Tuesday, August 05, 2003

A New Song on Immigration from the GOP?

I'd meant to comment on this earlier, but couldn't manage to get around to it till now. From the New York Times, we learn the following:

For the first time since the attacks of Sept. 11, 2001, several Republicans in Congress are pushing for broad legislation that would regulate the flow of foreign workers into the country and potentially legalize millions of illegal employees.

Senator John McCain and Representatives Jim Kolbe and Jeff Flake, all Republicans from Arizona, introduced bills in July that would grant permanent residency over several years to foreign workers who enter the country legally and to illegal workers already in the United States.


Mr. McCain said he expected the plans to be attacked from "both ends of the spectrum" and that the legislation would face many political obstacles.

Advocates for immigrants said that the bills lacked adequate safeguards for workers and created a complicated and arduous legalization process. On the other side, Representative Tom Tancredo, Republican of Colorado, has criticized the plans as an attack on America's borders.

"It's really amnesty on the installment plan," said Mr. Tancredo, the leader of the Congressional Immigration Reform Caucus, which favors reducing immigration. "They are even more ambitious in their amnesty proposal than some of the Democrats I've seen. We have to watch this carefully."


The bills would allow the number of worker visas to be determined by the demand for workers. Jobs listed on a Labor Department registry for 14 days and not filled by Americans could be given to an immigrant guest worker. The jobs would be advertised every three years to ensure that American workers were not interested.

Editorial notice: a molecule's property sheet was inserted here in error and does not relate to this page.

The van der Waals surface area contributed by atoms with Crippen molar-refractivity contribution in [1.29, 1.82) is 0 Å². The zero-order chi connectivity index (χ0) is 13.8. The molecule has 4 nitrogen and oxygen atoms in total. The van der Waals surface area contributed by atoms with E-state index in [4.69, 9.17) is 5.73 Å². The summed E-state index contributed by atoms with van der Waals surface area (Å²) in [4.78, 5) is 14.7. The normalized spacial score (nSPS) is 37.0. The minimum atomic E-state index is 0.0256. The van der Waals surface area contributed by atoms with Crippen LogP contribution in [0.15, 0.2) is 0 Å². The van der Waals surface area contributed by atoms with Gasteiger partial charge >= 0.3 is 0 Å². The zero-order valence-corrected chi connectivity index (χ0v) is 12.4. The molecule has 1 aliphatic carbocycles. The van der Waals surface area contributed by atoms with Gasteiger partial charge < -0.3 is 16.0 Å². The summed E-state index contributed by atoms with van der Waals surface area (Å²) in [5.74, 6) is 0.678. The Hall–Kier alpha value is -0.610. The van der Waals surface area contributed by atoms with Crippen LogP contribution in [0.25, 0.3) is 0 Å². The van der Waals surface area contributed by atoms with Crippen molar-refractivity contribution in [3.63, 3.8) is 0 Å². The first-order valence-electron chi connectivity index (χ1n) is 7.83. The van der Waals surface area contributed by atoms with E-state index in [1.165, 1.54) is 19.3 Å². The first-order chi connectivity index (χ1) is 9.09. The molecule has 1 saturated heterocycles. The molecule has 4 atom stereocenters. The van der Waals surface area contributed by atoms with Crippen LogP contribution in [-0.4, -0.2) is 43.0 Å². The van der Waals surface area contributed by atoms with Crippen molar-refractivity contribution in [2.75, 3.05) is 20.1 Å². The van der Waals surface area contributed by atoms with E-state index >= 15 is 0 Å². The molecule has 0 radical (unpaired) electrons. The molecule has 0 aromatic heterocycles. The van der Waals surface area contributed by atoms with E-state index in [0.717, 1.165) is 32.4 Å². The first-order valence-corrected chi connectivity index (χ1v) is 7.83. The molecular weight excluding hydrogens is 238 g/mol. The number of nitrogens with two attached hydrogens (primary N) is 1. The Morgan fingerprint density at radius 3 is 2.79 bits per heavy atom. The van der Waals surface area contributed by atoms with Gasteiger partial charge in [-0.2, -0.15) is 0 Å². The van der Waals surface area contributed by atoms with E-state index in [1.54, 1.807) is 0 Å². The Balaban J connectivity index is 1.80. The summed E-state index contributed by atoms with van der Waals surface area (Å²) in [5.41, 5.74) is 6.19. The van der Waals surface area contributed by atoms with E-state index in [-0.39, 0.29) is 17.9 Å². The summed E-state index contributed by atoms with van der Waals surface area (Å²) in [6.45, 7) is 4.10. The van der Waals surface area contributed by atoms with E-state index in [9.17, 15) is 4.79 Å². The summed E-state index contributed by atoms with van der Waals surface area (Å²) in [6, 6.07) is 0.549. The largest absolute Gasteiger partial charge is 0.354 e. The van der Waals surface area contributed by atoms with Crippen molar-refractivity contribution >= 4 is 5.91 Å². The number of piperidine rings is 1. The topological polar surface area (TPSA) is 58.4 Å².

Foreign workers who apply for temporary work visas while living abroad could apply for legal permanent residency after working in the United States for three years. Illegal immigrants already here would have to pay a $1,500 fine and wait for three years before applying for permanent residency if an employer sponsored the application, or six years without an employer sponsor.

In my eyes, there can be no greater recommendation for this bill than that Tom Tancredo doesn't like it; no doubt he'd been hoping instead to ride the "terrorism" bandwagon in his crusade to tighten immigration laws even further.Thank goodness there are Republicans like McCain, Kolbe and Flake, who are able to ignore Tancredo and his ilk - it's about time that the GOP broke with the immigrant bashing not only is it distasteful and hypocritical in a nation of immigrants and their descendants, but it is also simply bad politics over the longer term. Those Hispanic voters who Tancredo and company wish to make out as an invading host are going to be voters some day, and the odds are that they won't forget how they'd been demonized when they do.